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Cognitive-behaviour therapy for post-traumatic stress in schizophrenia: a randomised controlled trial

Steel, C., Hardy, A., Smith, B., Wykes, T., Rose, S., Enright, S., Hardcastle, M., Landau, S., Baksh, M. F., Gottlieb, J. D., Rose, D. and Mueser, K. T. (2017) Cognitive-behaviour therapy for post-traumatic stress in schizophrenia: a randomised controlled trial. Psychological Medicine, 47 (1). pp. 43-51. ISSN 1469-8978

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To link to this item DOI: 10.1017/S0033291716002117

Abstract/Summary

Background. There is limited evidence for effective interventions in the treatment of posttraumatic stress symptoms within individuals diagnosed with schizophrenia. Clinicians have concerns about using exposure treatments with this patient group. The current trial was designed to evaluate a 16-session cognitive restructuring programme, without direct exposure, for the treatment of posttraumatic stress symptoms specifically within individuals diagnosed with schizophrenia. Method. A multicentre randomized controlled single-blinded trial with assessments at 0 months, 6-months (post-treatment) and 12 months (follow-up) was conducted. Sixty-one participants diagnosed with schizophrenia and exhibiting posttraumatic stress symptoms were recruited. Those randomized to treatment were offered up to 16 sessions of cognitive behaviour therapy (CBT, including psychoeducation, breathing training and cognitive restructuring) over a 6-month period, with the control group offered routine clinical services. The main outcome was blind rating of posttraumatic stress symptoms using the Clinician Administered PTSD Scale for Schizophrenia (CAPS-S). Secondary outcomes were psychotic symptoms as measured by the Positive and Negative Symptom Scale (PANSS) and the Psychotic Symptom Rating Scale (PSYRATS). Results. Both the treatment and control groups experienced a significant decrease in posttraumatic stress symptoms over time but there was no effect of the addition of CBT on either the primary or secondary outcomes. Conclusions. The current trial did not demonstrate any effect in favour of CBT. Cognitive restructuring programmes may require further adaptation to promote emotional processing of traumatic memories within people diagnosed with a psychotic disorder.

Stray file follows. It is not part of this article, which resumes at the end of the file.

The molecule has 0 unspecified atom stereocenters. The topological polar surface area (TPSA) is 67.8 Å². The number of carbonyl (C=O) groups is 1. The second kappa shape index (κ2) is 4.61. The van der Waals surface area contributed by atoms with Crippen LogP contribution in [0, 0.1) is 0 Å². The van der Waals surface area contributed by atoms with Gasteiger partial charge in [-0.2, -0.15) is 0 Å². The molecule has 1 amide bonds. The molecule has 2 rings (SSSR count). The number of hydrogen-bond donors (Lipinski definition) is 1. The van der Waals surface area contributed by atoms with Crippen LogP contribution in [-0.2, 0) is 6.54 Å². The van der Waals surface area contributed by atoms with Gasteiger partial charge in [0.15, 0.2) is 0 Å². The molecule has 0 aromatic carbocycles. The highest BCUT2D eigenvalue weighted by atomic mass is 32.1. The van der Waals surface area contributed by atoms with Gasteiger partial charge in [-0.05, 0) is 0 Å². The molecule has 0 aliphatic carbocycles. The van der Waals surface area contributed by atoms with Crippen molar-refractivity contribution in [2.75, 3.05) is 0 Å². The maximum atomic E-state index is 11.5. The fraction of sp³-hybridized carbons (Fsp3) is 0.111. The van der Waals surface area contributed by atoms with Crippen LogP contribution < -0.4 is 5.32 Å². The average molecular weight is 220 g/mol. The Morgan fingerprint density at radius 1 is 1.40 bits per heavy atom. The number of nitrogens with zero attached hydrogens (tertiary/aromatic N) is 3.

Item Type:Article
Refereed:Yes
Divisions:Faculty of Life Sciences > School of Psychology and Clinical Language Sciences > Department of Psychology
Faculty of Life Sciences > School of Psychology and Clinical Language Sciences > Psychopathology and Affective Neuroscience
ID Code:66287
Publisher:Cambridge University Press

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